Mythology Monday – Garlic

Walking through a dark and creepy part of town, near the woods and under the shadow of the house no one goes to, you feel a great tension. Rumors have churned for as long as you’ve known about who lives in that place and you can only imagine the sort of things going on inside. Though you’ve never been afraid of it in the daylight, the sight of it at night is a whole other story.. And that feeling, deep in your gut, just won’t go away.

And then you hear the rustle of bushes.

eyes bushes

Your heart races and you start running before you’ve even had a chance to think it through. You have no idea what is behind you, but you’re certain that it came from that dreaded house. To your horror, it even feels like whatever was in the bushes is now following you, making no sound of footfalls but still practically breathing down your neck. To your shock, suddenly a well dressed man emerges from hedges directly in your path. Screaming, you reach into your pocket and take out something you kept for just such an occasion: a clove of garlic!


Wait, clove of garlic? What? Did… did you keep garlic in your pocket? Why would you…

Some Magic In Your Diet

love garlic

Garlic is, like salt, one of the oldest food related superstitions to exist. Representing both forces of good and evil depending on where you ask, the general concept is that garlic, whatever it is attached to, represents a potent power of some sort. For certain cultures it is a catch all for rejecting evil of all sorts – vampires, werewolves, witches, demons. In other cultures it’s thought to be a sin because of its powerful flavor. And in Islam it’s believed that the devil’s first steps into the world resulted in garlic growing at his feet. Generally, all for the same reason: personal preference!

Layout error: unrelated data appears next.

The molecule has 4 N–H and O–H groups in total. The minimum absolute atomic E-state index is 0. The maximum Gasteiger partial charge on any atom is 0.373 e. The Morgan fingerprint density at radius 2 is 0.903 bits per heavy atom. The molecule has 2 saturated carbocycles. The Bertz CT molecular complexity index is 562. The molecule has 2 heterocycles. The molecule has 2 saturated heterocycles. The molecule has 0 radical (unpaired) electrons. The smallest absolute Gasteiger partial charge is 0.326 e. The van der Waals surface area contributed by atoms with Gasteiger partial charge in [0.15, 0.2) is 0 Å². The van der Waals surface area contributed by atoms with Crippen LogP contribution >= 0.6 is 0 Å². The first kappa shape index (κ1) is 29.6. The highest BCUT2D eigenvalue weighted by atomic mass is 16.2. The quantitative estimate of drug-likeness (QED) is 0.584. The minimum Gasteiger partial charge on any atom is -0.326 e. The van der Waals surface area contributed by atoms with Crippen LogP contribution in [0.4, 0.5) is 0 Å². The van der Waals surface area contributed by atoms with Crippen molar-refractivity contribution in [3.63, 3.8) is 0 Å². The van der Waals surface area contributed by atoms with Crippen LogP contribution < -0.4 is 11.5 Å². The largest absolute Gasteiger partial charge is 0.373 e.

Garlic’s flavor has incited an emotional response in people since the dawn of time. Those who enjoy it (European cultures especially) thought of it was a beautiful substance. Those who hated it (like Muhammad) wrote about it being the work of evil. And the Asian cultures just figured anything that powerful was probably an indulgence of some sort – frowned on in the likes of Buddhism and certain Hindu sects. But by the same token, some cultures saw some value in it as a benefit to health and longevity, a fact now confirmed by some medical research. This sort of polarity in human opinion results in a polarity of depictions.

different tastes
Source: Wall Street Journal

The Egyptians, for instance, saw garlic as a health food which would improve the vitality of those who ate it and went out of their way to ensure that their laborers, especially their slaves, ate it regularly. The idea behind this was to somehow ensure that no one just died on the job and would continue to give it their all. Ironically, passages of Exodus say that the Hebrews were concerned that they would be deprived of the finer things in life – such as garlic and onion. This would suggest that the Hebrews simply grew accustomed to their slave rations, but we know now that the Pyramids were built by skilled laborers who received honorable burials rather than slaves. Simply put, the Hebrews liked the stuff, saw it as a finer thing in life, and wrote it down in a glowing light without realizing how funny it was it worked out that way.